Movie Mom

Movie Mom


With Computer Alterations, Who Gives the Performance?

posted by Nell Minow

As we wait to see whether Andy Serkis will become the first actor to receive an acting Oscar nomination for a motion capture performance next week, this week’s release of “Haywire” raises some interesting questions about who really gives the performance.  Serkis provided the movements and expressions for the ape Caesar in “Rise of Planet of the Apes” and is considered the most talented actor working in motion capture today.  He also played Gollum in the “Lord of the Rings” and Captain Haddock in “The Adventures of Tintin.”  As the technology improves so that the slightest and subtlest expressions can be captured, it it is the actor, not the computer programmer or animator, who is primarily responsible for the performance.  It is quite an advance over the then-state of the art masks used in the earlier “Apes” films.

The Hollywood Reporter story quotes “Haywire” star Gina Carano was asked about having her voice altered by director Steven Soderburgh.

“Steven Soderbergh wanted Mallory Kane to be a completely different entity than Gina Carano,” she explained. “So he definitely went in and I went in to AVR [electronic alteration] and he did some tweaking.” But Carano, who starred opposite Channing Tatum and Ewan McGregor, clarified that,”even though it may not sound exactly like me, there are still parts of me that are in there.”

Meryl Streep and Leonardo DiCaprio had their faces dramatically altered with make-up and prosthetics for their performances as Margaret Thatcher and J. Edgar Hoover.  It does not take away from their skill as artists to say that this contributed to their performances, not only to our ability to see them disappear into the roles but their ability as actors to lose themselves in the characters.  And movies have always employed tricks, including capturing real-life surprises that lead us to think we are seeing the character’s reaction when it is really the actor’s.  For example, in a famous scene in “Roman Holiday,” Gregory Peck played a real-life joke on his co-star Audrey Hepburn.  Their characters were putting their hands in the mouth of a fountain that was said to bite off the hands of liars.  He pretended his hand had been bitten off and the look on her face is all Audrey, not the princess she was portraying.  And she won an Oscar.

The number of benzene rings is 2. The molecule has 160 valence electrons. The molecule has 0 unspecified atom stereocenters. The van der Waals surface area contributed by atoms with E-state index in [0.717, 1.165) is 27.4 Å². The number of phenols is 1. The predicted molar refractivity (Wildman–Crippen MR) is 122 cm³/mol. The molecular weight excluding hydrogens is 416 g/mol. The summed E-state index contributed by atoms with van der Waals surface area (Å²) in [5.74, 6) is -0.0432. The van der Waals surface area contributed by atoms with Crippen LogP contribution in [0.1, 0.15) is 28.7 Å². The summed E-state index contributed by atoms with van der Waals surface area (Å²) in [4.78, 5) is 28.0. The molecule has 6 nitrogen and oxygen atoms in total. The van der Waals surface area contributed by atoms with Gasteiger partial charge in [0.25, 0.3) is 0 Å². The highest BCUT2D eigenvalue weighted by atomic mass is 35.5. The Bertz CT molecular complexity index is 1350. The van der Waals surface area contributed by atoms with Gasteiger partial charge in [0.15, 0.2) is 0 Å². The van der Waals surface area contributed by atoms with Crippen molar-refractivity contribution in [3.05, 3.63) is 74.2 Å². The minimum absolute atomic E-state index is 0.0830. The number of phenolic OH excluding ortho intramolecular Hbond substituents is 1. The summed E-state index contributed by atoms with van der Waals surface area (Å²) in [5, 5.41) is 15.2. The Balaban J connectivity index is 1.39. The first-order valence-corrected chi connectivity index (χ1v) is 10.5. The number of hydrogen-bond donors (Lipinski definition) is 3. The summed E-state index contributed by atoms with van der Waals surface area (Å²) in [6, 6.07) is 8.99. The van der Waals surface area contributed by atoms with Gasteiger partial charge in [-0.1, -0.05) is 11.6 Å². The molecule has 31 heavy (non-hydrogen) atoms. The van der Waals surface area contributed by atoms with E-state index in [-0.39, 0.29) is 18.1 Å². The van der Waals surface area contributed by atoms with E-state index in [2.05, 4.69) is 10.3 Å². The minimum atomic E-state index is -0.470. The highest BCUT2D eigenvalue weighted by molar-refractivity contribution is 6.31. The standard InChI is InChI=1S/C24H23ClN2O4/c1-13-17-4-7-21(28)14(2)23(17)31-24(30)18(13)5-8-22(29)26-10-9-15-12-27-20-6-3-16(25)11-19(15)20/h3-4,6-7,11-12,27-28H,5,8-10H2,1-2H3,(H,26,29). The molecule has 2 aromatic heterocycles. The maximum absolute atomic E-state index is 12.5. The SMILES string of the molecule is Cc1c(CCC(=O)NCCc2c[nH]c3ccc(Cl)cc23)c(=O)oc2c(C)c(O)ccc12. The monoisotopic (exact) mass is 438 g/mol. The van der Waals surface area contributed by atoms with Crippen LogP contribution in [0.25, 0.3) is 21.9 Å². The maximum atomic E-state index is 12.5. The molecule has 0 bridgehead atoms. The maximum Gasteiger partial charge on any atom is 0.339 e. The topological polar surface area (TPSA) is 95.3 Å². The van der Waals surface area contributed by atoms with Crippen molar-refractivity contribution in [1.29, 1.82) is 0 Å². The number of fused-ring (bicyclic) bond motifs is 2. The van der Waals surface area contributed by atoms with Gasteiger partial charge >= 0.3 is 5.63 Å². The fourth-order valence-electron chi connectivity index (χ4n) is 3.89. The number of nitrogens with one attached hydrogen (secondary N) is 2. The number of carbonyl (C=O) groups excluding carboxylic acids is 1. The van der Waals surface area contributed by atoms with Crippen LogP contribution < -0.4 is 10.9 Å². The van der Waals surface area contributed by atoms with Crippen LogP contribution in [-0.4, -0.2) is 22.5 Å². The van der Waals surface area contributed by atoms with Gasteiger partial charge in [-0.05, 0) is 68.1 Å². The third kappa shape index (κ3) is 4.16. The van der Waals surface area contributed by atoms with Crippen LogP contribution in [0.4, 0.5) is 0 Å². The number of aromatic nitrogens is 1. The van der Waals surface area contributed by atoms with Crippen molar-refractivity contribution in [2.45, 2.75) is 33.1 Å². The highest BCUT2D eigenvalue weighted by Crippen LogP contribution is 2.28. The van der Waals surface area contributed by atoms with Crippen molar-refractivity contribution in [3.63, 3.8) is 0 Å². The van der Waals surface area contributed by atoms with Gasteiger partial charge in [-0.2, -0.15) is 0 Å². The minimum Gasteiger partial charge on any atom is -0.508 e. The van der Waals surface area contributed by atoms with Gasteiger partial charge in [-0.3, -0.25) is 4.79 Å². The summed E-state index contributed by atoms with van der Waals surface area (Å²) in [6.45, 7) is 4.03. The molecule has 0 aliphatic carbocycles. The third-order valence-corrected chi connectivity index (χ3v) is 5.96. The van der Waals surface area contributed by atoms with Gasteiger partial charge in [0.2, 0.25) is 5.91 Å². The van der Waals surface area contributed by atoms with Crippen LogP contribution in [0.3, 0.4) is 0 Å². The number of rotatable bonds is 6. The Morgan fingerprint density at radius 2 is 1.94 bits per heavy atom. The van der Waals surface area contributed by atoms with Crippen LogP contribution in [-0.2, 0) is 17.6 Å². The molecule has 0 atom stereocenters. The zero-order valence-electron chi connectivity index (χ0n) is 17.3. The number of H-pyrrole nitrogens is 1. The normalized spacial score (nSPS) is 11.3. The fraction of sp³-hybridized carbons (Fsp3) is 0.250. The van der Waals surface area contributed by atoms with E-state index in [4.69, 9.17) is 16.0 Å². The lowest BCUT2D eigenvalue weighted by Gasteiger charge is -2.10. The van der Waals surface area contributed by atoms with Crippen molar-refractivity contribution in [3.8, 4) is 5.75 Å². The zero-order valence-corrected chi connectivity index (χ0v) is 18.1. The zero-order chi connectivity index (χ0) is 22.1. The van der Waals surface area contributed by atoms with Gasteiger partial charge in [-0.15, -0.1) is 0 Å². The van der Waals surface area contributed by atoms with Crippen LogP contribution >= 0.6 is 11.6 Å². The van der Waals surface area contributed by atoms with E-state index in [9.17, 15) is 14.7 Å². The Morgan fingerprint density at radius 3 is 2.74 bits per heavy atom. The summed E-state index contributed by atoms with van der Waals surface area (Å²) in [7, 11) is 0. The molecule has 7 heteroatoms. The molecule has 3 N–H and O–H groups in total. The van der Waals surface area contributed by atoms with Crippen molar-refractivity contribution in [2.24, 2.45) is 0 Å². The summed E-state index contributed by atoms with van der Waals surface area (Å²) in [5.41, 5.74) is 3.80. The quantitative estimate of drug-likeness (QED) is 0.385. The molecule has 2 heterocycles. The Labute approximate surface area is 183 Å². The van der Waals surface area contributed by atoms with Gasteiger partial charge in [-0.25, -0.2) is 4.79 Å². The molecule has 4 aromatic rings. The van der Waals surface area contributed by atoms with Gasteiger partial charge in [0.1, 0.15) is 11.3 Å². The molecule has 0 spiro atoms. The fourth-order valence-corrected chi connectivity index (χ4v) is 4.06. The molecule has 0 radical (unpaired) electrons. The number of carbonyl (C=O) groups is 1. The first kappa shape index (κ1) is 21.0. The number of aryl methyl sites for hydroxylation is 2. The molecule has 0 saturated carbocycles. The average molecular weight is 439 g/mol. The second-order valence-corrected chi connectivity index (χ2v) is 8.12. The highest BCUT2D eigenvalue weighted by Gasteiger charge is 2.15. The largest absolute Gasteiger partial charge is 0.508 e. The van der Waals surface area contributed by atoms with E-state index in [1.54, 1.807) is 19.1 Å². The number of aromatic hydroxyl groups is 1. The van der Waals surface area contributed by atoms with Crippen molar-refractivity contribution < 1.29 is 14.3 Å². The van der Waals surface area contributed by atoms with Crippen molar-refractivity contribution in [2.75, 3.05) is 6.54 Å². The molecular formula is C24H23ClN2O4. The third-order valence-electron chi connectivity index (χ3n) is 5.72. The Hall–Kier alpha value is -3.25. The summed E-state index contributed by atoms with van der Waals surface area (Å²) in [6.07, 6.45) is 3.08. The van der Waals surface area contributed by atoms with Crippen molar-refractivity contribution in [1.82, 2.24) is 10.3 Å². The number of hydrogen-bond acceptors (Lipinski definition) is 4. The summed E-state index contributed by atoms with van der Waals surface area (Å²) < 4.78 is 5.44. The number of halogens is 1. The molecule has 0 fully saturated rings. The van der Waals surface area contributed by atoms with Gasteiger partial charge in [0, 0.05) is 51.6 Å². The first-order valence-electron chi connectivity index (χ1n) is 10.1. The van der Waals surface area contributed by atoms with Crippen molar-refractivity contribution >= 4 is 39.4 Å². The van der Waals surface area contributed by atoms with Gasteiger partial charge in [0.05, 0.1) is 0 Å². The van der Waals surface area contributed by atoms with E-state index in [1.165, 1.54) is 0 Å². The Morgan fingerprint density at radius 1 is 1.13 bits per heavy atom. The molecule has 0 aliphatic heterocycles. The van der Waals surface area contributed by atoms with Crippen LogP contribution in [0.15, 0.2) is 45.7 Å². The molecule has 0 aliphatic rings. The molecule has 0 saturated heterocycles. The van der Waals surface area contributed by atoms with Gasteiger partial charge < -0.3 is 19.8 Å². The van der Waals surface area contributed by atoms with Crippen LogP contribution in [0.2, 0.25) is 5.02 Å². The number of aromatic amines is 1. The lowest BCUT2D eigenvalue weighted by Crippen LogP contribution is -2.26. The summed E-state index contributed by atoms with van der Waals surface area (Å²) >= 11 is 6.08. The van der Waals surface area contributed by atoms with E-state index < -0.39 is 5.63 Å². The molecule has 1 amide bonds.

Our understanding of what it means to act and to perform must evolve as the technology blurs the line between the actor and the other elements that contribute to what we see and hear.  When does the technology function to enhance the performance and when does it become the performance of the technician?

 



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